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Suppose that in their infinite pubescent wisdom, a 12-year-old girl and a 13-year-old boy decided that they wanted to get married, somehow acquired a kosher ring and witnesses, performed kiddushin, and then refused to give or receive a get.

Could their parents and/or school principal get the marriage invalidated without their cooperation? If not, would they have any obligations to each other? How should such a couple conduct themselves?

(As always, CYLOR.)

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    If they performed Kiddushin, the parents have no ability to annul it. They'd be fully married. – robev Apr 11 '18 at 17:36
  • Why should anyone invalidate it? If either party ever wants out, they can do a Get then. Also why would there be any obligations after only Kiddushin? – Double AA Apr 11 '18 at 17:36
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    What does a "kosher ring" mean? Just that it's not made out of an idol, cheeseburger, kilei hakerem, etc.? – Heshy Apr 11 '18 at 17:49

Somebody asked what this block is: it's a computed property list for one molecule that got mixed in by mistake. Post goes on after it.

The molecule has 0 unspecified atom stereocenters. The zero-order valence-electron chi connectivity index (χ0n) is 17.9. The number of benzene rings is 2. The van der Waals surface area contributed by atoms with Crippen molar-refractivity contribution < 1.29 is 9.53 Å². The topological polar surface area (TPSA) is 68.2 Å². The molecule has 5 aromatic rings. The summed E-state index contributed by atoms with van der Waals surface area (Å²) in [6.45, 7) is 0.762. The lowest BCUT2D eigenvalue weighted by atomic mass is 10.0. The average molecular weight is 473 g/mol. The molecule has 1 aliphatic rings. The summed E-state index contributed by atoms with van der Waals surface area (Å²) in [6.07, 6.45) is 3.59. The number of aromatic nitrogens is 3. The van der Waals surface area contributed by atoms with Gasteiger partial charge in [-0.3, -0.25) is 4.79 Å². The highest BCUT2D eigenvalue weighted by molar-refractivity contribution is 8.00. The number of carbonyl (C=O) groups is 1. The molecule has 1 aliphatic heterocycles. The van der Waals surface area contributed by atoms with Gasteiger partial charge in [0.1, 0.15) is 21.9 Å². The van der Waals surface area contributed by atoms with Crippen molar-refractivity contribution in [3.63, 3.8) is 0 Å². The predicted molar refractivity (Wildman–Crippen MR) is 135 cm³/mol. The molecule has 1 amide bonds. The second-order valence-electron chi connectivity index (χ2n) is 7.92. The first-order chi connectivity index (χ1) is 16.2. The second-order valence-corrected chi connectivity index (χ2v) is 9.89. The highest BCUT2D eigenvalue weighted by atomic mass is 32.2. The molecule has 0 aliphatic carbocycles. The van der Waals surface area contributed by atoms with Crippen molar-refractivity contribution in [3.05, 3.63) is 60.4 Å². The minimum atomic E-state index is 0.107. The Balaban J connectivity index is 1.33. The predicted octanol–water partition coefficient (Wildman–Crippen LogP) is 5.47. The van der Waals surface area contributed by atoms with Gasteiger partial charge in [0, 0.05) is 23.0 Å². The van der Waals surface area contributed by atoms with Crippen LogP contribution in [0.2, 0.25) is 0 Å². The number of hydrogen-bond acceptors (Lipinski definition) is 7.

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    Picture asking this question 2000 years ago; its the same. – Dr. Shmuel Apr 11 '18 at 18:15
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    Note that this has happened quite a bit. There are several teshuvos in Igros Moshe and others describing how to deal with cases where teens 'joke around' and some people end up (at the very least a Safek) married. That's a powerful line normally said under the Chuppah, you don't mess around with it. – Salmononius2 Apr 11 '18 at 18:30
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A boy at the age of 13, and a girl at the age of 12, who have fully matured according to halacha, (as explained in Rambam Sefer Nashim Hilcos Ishus perek 2) are considered adults according to halacha.

So as long as the kedushin and nissuin were done according to the basic guidelines, there is nothing others can do to break them up, other than getting the boy to give a get.

If not, would they have any obligations to each other?

They would have the regular obligations as any other jewish couple have to each other.

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    What about Nissuin? What about Sa'arot? What about getting her to accept the get? How do you know any of this? – Double AA Apr 11 '18 at 17:41
  • @doubleaa i added nissuin. As for the rest of it, I wrote that as long as it was done with the basic guidelines, they are fully married. That includes saarot and her accepting it. Had the question been about what goes into a kosher nissuin, i would obviously have to add more details. As for a source, I'll add one soon. – aBochur Apr 11 '18 at 19:07
  • Then why do you leave in your patently false opening sentence??? – Double AA Apr 11 '18 at 19:52

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